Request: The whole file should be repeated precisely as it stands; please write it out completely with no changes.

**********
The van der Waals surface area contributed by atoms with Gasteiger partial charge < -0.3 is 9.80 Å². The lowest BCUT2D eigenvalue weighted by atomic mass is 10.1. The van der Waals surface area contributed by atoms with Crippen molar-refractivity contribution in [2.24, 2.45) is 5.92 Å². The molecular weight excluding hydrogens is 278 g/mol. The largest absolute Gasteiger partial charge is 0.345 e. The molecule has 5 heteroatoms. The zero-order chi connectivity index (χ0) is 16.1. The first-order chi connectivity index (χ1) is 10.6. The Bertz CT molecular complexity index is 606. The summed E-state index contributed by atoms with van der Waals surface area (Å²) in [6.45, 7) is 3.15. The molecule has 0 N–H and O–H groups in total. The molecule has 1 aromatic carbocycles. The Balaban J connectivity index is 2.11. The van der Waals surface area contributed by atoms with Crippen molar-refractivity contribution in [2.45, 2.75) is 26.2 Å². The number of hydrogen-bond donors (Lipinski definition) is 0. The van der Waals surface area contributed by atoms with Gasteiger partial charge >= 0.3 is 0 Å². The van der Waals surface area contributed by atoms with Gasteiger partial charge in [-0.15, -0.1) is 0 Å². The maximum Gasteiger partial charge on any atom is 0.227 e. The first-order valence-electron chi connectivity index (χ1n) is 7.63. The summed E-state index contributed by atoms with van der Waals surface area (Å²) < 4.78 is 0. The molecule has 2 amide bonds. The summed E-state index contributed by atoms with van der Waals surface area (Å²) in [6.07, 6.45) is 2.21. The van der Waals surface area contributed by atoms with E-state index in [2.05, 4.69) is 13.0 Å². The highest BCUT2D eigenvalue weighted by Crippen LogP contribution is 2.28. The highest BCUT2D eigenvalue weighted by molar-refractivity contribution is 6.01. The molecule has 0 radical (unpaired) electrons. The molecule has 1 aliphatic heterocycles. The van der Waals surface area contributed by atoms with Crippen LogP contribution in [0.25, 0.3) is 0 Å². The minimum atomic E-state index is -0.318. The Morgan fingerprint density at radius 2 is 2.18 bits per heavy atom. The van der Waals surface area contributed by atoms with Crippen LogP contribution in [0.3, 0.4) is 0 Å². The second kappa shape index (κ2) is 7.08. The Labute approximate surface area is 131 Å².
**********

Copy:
The van der Waals surface area contributed by atoms with Gasteiger partial charge < -0.3 is 9.80 Å². The lowest BCUT2D eigenvalue weighted by atomic mass is 10.1. The van der Waals surface area contributed by atoms with Crippen molar-refractivity contribution in [2.24, 2.45) is 5.92 Å². The molecular weight excluding hydrogens is 278 g/mol. The largest absolute Gasteiger partial charge is 0.345 e. The molecule has 5 heteroatoms. The zero-order chi connectivity index (χ0) is 16.1. The first-order chi connectivity index (χ1) is 10.6. The Bertz CT molecular complexity index is 606. The summed E-state index contributed by atoms with van der Waals surface area (Å²) in [6.45, 7) is 3.15. The molecule has 0 N–H and O–H groups in total. The molecule has 1 aromatic carbocycles. The Balaban J connectivity index is 2.11. The van der Waals surface area contributed by atoms with Crippen molar-refractivity contribution in [2.45, 2.75) is 26.2 Å². The number of hydrogen-bond donors (Lipinski definition) is 0. The van der Waals surface area contributed by atoms with Gasteiger partial charge >= 0.3 is 0 Å². The van der Waals surface area contributed by atoms with Gasteiger partial charge in [-0.15, -0.1) is 0 Å². The maximum Gasteiger partial charge on any atom is 0.227 e. The first-order valence-electron chi connectivity index (χ1n) is 7.63. The summed E-state index contributed by atoms with van der Waals surface area (Å²) < 4.78 is 0. The molecule has 2 amide bonds. The summed E-state index contributed by atoms with van der Waals surface area (Å²) in [6.07, 6.45) is 2.21. The van der Waals surface area contributed by atoms with E-state index in [2.05, 4.69) is 13.0 Å². The highest BCUT2D eigenvalue weighted by Crippen LogP contribution is 2.28. The highest BCUT2D eigenvalue weighted by molar-refractivity contribution is 6.01. The molecule has 0 radical (unpaired) electrons. The molecule has 1 aliphatic heterocycles. The van der Waals surface area contributed by atoms with Crippen LogP contribution in [0.25, 0.3) is 0 Å². The minimum atomic E-state index is -0.318. The Morgan fingerprint density at radius 2 is 2.18 bits per heavy atom. The van der Waals surface area contributed by atoms with Crippen LogP contribution in [0.3, 0.4) is 0 Å². The second kappa shape index (κ2) is 7.08. The Labute approximate surface area is 131 Å².